Organized by Portland State’s La Casa Latina Student Center, a celebration of Diá de los Muertos was held on Nov. 2 to commemorate the holiday and bring the community together.
Diá de los Muertos, commonly known as Day of the Dead, is traditionally a Mexican holiday celebrating deceased family members. The event included many traditional aspects of Diá de los Muertos including ofrendas, calaveras catrinas, pan de muerto and tamales, as well as dancers from the Northwest Conservatory of Dance who performed customary Mexican and Spanish dances.
“We are dedicating this time to remember all of our family and close friends,” said Fellow student Jonathon Ramirez. Organizers also created an arts and crafts station where guests could decorate calaveras of their own before adding it to the garland in honor of their lost loved ones.
Calaveras, or skulls, may be the most widely-known symbol of Diá de los Muertos. While they are usually colorful and elaborately drawn or painted, they were originally short, literary works. The painted skulls seen today can be attributed to Mexican lithographer and cartoonist José Guadalupe Posada, who accompanied his literary calavera with a stylized skeleton. The quote “Todos somos calaveras,” meaning “We are all skeletons,” exemplified the idea that lying underneath all faults and differences, everyone is the same and has their own skeleton.
Handmade papel picados, or pierced papers, were hung along the windows. A common staple of the celebration, papel picados are thin pieces of colorful paper with abstract holes cut through. While they can be seen in Mexico throughout the year, they become extremely popular during Diá de los Muertos as they represent the fragility of the lives they are celebrating.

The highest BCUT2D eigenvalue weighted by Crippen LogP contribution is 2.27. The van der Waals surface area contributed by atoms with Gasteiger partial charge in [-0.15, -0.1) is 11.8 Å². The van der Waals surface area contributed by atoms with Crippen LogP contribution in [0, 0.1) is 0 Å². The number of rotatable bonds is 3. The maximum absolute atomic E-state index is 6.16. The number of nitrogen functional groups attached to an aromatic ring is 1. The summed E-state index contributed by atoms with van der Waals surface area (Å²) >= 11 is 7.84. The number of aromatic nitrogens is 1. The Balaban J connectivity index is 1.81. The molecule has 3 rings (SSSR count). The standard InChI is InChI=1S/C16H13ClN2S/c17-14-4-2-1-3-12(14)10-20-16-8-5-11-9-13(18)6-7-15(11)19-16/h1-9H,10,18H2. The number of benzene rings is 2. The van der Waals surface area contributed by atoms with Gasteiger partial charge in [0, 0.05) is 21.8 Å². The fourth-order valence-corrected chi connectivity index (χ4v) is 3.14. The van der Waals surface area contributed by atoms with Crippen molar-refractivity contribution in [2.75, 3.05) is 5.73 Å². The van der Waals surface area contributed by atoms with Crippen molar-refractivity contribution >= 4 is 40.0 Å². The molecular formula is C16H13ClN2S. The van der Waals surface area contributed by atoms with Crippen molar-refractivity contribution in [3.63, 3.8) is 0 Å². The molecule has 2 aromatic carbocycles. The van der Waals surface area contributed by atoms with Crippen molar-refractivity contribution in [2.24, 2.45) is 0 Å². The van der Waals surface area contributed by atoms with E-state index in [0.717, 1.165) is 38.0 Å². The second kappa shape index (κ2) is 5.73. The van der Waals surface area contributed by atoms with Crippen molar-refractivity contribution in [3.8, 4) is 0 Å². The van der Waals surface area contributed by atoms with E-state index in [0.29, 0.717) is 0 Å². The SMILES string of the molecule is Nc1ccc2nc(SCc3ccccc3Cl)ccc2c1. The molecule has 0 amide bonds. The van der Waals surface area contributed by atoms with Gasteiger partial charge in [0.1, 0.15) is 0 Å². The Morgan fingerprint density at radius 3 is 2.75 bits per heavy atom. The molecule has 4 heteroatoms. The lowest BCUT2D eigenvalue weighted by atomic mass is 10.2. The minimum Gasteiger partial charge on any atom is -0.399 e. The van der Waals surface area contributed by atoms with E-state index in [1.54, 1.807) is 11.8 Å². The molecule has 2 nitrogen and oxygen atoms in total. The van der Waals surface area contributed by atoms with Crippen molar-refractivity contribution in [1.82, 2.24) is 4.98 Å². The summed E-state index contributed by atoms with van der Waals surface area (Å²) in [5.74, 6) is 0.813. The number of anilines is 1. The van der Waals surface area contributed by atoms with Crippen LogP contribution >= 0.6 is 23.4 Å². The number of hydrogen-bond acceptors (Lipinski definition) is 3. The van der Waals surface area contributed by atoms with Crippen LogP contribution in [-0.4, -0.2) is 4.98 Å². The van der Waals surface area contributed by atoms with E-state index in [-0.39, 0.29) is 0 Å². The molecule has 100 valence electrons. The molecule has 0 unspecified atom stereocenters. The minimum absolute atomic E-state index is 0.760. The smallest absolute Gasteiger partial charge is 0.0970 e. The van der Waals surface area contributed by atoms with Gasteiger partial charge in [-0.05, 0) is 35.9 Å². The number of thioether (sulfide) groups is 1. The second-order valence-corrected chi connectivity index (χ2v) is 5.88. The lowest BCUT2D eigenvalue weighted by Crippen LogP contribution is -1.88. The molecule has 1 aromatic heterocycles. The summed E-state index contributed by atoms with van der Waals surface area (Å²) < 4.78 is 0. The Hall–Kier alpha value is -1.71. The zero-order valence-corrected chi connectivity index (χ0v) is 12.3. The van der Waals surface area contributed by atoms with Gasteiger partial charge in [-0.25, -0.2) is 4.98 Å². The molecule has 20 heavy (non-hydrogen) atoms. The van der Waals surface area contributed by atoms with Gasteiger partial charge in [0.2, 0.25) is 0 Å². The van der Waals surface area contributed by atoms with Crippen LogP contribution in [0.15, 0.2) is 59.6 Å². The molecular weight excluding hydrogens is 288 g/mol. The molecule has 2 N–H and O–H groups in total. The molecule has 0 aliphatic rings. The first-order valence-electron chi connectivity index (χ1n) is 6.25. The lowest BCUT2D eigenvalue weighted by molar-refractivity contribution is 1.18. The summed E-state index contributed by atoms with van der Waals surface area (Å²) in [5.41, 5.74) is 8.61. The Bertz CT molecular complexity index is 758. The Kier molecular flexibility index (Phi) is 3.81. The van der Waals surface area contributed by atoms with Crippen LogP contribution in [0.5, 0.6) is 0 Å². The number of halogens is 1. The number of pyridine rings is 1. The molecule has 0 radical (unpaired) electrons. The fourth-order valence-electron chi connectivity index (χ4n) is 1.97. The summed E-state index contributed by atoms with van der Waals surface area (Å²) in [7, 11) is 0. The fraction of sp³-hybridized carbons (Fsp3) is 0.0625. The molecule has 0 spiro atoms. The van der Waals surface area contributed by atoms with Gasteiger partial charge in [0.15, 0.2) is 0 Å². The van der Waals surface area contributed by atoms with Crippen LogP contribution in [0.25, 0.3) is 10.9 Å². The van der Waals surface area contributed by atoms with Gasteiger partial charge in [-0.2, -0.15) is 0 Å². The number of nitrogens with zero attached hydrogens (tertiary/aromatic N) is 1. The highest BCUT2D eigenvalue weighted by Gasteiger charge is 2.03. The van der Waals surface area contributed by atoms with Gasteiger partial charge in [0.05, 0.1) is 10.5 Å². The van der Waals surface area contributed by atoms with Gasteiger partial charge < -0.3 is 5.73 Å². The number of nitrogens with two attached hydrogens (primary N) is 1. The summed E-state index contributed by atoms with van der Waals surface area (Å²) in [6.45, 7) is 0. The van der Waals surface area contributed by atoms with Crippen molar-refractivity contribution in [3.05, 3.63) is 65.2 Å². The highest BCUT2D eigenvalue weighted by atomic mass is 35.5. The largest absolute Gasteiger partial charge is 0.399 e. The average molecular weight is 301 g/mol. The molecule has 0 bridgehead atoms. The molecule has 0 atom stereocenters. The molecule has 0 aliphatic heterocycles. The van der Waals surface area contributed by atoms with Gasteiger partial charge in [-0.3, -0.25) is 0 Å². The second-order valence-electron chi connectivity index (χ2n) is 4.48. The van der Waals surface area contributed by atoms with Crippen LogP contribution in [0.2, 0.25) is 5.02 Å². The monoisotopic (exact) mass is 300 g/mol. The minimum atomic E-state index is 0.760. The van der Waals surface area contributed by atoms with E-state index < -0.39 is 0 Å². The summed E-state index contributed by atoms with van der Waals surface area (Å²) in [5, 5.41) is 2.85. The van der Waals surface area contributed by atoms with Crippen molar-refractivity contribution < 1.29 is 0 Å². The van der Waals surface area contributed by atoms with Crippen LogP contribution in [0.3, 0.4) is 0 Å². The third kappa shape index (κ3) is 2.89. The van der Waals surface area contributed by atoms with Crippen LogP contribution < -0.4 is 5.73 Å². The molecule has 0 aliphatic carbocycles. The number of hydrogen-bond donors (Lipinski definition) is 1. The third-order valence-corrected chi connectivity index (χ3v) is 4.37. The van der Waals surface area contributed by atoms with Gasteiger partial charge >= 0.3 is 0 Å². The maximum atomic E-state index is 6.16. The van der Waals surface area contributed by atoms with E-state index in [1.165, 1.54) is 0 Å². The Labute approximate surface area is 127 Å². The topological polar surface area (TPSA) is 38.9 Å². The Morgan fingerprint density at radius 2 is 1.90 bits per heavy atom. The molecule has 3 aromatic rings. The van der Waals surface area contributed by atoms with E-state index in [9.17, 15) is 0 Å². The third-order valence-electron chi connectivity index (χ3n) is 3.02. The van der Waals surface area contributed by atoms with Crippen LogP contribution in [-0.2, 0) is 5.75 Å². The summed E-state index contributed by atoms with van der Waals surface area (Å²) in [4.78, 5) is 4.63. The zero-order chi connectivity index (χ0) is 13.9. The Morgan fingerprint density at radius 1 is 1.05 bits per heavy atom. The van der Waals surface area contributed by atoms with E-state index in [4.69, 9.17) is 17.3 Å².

Diá de los Muertos celebrations originated in Mexico and is now celebrated all across Latin America. Sometimes mistakenly referred to as “Mexican Halloween,” Diá de los Muertos can be traced back to around 3000 years ago with the ancient Aztec, Toltec and Nahua people, according to National Geographic. In pre-Columbian times, these civilizations considered mourning the dead disrespectful since death was a natural phase of life. Instead of mourning, they celebrated what they believed to be the only time in the year the departed could return to the realm of the living.
According to My Modern Met, the holiday was originally commemorated in the ninth month of the Aztec calendar—August of the Gregorian calendar. However, due to Spanish colonization and the subsequent Catholic influence, the month-long celebration changed to align with the Hallowmas season—the three-day Catholic observance of All Hallow’s Eve, All Saints’ Day and All Souls’ Day.
Despite this influence, Diá de los Muertos is filled with symbolic meaning that can be traced back to these civilizations, such as ofrendas. During the celebration at PSU, students made their own ofrendas, filling them with photos, candles, flowers and an assortment of objects representing their loved ones.
Ofrendas are altars decorated with candles, flowers, copal incense, photos of the deceased, spirited drinks as well as food to replenish the energies of spirits after their journey. These altars are not meant for worshipping the dead, but instead celebrating their return.